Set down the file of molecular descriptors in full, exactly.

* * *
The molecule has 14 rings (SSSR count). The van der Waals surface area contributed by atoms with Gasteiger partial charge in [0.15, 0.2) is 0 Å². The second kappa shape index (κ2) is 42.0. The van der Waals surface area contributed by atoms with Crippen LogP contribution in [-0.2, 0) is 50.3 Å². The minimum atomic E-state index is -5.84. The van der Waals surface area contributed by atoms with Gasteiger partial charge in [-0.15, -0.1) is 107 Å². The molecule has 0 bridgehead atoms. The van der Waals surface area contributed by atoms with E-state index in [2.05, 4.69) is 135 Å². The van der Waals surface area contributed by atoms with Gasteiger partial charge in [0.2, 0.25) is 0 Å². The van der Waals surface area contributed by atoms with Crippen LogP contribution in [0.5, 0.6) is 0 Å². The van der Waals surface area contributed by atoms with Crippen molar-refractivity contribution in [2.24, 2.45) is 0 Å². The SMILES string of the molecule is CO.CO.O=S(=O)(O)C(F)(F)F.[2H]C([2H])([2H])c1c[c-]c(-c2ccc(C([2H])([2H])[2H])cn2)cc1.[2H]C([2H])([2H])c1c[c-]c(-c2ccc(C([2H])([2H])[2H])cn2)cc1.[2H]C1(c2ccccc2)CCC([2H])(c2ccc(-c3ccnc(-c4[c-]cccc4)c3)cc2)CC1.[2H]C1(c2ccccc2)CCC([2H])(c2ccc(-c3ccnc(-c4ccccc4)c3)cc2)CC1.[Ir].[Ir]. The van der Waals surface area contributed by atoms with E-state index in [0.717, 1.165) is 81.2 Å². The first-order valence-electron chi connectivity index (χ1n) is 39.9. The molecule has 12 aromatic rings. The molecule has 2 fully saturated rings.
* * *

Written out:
The molecule has 14 rings (SSSR count). The van der Waals surface area contributed by atoms with Gasteiger partial charge in [0.15, 0.2) is 0 Å². The second kappa shape index (κ2) is 42.0. The van der Waals surface area contributed by atoms with Crippen LogP contribution in [-0.2, 0) is 50.3 Å². The minimum atomic E-state index is -5.84. The van der Waals surface area contributed by atoms with Gasteiger partial charge in [-0.15, -0.1) is 107 Å². The molecule has 0 bridgehead atoms. The van der Waals surface area contributed by atoms with E-state index in [2.05, 4.69) is 135 Å². The van der Waals surface area contributed by atoms with Gasteiger partial charge in [0.2, 0.25) is 0 Å². The van der Waals surface area contributed by atoms with Crippen LogP contribution in [0.5, 0.6) is 0 Å². The van der Waals surface area contributed by atoms with Crippen molar-refractivity contribution in [2.24, 2.45) is 0 Å². The SMILES string of the molecule is CO.CO.O=S(=O)(O)C(F)(F)F.[2H]C([2H])([2H])c1c[c-]c(-c2ccc(C([2H])([2H])[2H])cn2)cc1.[2H]C([2H])([2H])c1c[c-]c(-c2ccc(C([2H])([2H])[2H])cn2)cc1.[2H]C1(c2ccccc2)CCC([2H])(c2ccc(-c3ccnc(-c4[c-]cccc4)c3)cc2)CC1.[2H]C1(c2ccccc2)CCC([2H])(c2ccc(-c3ccnc(-c4ccccc4)c3)cc2)CC1.[Ir].[Ir]. The van der Waals surface area contributed by atoms with E-state index in [0.717, 1.165) is 81.2 Å². The first-order valence-electron chi connectivity index (χ1n) is 39.9. The molecule has 12 aromatic rings. The molecule has 2 fully saturated rings.